“The Pilates Method of body conditioning reawakens and stimulates brain cells, stimulating further the functioning of the mind.” —Joseph Pilates
Do you hit the mat without any idea of what’s in store for your core? Probably not. Nor should you pull up to the plate without any idea of what’s on it or why.
Joseph Pilates was not a yogi but he was mindful of physical form and the food that nourishes it. And you should be, too. Starting with…snacks. They can be mindful or mindless. Which are yours?
Sometimes snacks outnumber real meals and sometimes they even replace old-fashioned ones entirely. If they aren’t high quality this can be as dangerous as coming to your mat with no mindful game plan.
What makes for a mindful snack?
One that the nutritionist in you has put some thought into: It is preferably meatless, moderate in calories, sodium and fat, and moderate or high in must-have nutrients like vitamin D and calcium (low-fat cheese and broccoli), fiber (fresh fruit and nuts). Add a few immune-enhancing antioxidants like lutein and lycopene (think tomatoes), beta-carotene (think carrots and melon) and polyphenols (think green tea) to make it mindfully optimal. Here are a few snacks/mini meals that fit the bill.
Nut butters spread on wholegrain crackers (see recipe) or toasted whole-wheat bagel halves. Be mindful and mix it up. Try the more nutritious almond, cashew or macadamia nut butters instead of the usual peanut. Or stir toasted sesame seeds into your organic peanut butter for extra vitamin E and crunch.
Sea vegetable salad Low in calories, very high in minerals and fiber. You can make it up in advance and keep chilled in the fridge. Cook any sea vegetable, such as hiziki, arame, or dulse. Cool and toss with shredded carrots and radish, crushed garlic and salsa. You can even spoon it into a wide-mouthed thermos and take to practice in your bag.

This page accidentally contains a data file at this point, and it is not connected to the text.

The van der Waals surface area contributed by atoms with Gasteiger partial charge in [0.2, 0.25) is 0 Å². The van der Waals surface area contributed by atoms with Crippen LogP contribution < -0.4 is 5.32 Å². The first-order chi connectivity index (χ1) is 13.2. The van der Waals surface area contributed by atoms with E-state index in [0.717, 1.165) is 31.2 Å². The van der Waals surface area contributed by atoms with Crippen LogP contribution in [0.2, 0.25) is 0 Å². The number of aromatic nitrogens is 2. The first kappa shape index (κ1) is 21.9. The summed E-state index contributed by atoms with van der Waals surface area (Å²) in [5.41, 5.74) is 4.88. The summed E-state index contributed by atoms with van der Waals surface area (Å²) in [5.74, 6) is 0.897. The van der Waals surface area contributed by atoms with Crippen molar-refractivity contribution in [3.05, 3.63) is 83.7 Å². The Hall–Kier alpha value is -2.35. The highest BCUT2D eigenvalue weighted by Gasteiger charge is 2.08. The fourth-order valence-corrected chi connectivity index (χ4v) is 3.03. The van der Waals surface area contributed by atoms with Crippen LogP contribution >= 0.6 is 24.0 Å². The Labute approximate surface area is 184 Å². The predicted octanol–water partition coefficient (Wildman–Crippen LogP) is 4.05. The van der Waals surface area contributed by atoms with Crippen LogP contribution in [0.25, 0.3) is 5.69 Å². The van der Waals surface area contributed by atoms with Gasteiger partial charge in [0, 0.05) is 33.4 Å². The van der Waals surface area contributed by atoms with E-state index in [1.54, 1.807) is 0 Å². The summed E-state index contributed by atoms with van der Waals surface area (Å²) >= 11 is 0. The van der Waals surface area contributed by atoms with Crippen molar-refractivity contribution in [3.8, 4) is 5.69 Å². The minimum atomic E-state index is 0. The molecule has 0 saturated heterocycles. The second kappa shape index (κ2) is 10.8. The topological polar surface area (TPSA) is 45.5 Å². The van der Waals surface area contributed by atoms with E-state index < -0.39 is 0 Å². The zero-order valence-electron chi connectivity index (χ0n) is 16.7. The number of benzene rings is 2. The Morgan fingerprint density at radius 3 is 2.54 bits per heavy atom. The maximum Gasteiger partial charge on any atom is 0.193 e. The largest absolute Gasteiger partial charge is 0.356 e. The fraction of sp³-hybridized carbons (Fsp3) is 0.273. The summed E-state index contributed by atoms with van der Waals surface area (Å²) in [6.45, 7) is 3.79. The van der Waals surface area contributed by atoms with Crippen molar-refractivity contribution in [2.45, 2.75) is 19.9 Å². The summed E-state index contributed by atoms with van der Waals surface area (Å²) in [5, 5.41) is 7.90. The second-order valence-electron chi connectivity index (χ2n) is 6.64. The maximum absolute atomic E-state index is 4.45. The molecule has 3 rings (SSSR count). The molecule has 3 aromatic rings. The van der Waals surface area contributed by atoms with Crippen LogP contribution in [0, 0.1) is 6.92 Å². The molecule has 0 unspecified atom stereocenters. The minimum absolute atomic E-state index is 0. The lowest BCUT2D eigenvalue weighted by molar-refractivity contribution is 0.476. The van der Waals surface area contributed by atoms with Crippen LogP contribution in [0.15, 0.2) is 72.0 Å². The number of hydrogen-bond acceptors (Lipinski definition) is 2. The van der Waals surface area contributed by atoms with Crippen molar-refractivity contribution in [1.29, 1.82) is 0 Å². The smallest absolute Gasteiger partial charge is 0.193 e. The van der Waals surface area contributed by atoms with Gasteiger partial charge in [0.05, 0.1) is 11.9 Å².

A different kid of deviled eggs Mix mashed hard-boiled yolks (preferably organic) with flax oil and plain yogurt, a dash of red pepper, chopped fresh basil and scallions. Sprinkle with dill seeds for crunch. Foil wrap and carry in a thermal lunch bag.
Popcorn sprayed lightly with olive oil and sprinkled with freshly grated parmesan cheese and poppy or chia seeds. Fiber, protein, minimal calories.
Pita bread halves toasted in a skillet and spread with hummus and lightly mashed fresh steamed peas, cauliflower and spinach leaves. Wrap in foil if you’re lunchboxing it.
Salad with out-of-the-box greens Try dandelion, beet greens, arugula or basil. (You get half your vitamin A requirement from an ounce of basil!) Dress lightly with an avocado oil (as nutritious as olive and equally sensuous) and some lime juice or rice vinegar.
Nutritional Highball Juice a few handfuls of dark fresh greens with an apple, some parsley and cucumber. Add a little lemon juice plus yogurt for protein. No juicer? Combine four of your fave natural fruit juices in the blender with some fresh, chopped herbs like rosemary, oregano, or savory. Pour over green tea ice cubes.
Seasonal berries Nix the bag of chips and tote along a box of in-season blueberries, raspberries or strawberries to eat on-the-go while keeping calories low and tripling your intake of immune-boosting antioxidants.
The next time you have 30 mindful minutes on your hands before or after class, get into the kitchen and bake a batch of these crunchy, high-fiber crackers.
MAGIC CIRCLES (CRACKERS)
1–1/4 cup whole wheat flour
¼ cup sesame seed
¼ cup flaxseeds
½ teaspoon salt
5 tablespoons olive oil, or a combination of olive and flax or sesame oils
Water, as needed
1. Preheat oven to 350ºF.
2. Lightly grease two cookie sheets.
3. Combine all ingredients except for the water. Add water one tablespoon at a time, mixing well with your hands.
4. Dust wax or parchment paper with cornmeal and roll out the dough.
5. Cut dough into “Magic Circles” using the rim of an upside-down water glass.
6. Place Circles on cookie sheets and bake for 15–20 minutes until done. Halfway through switch the trays.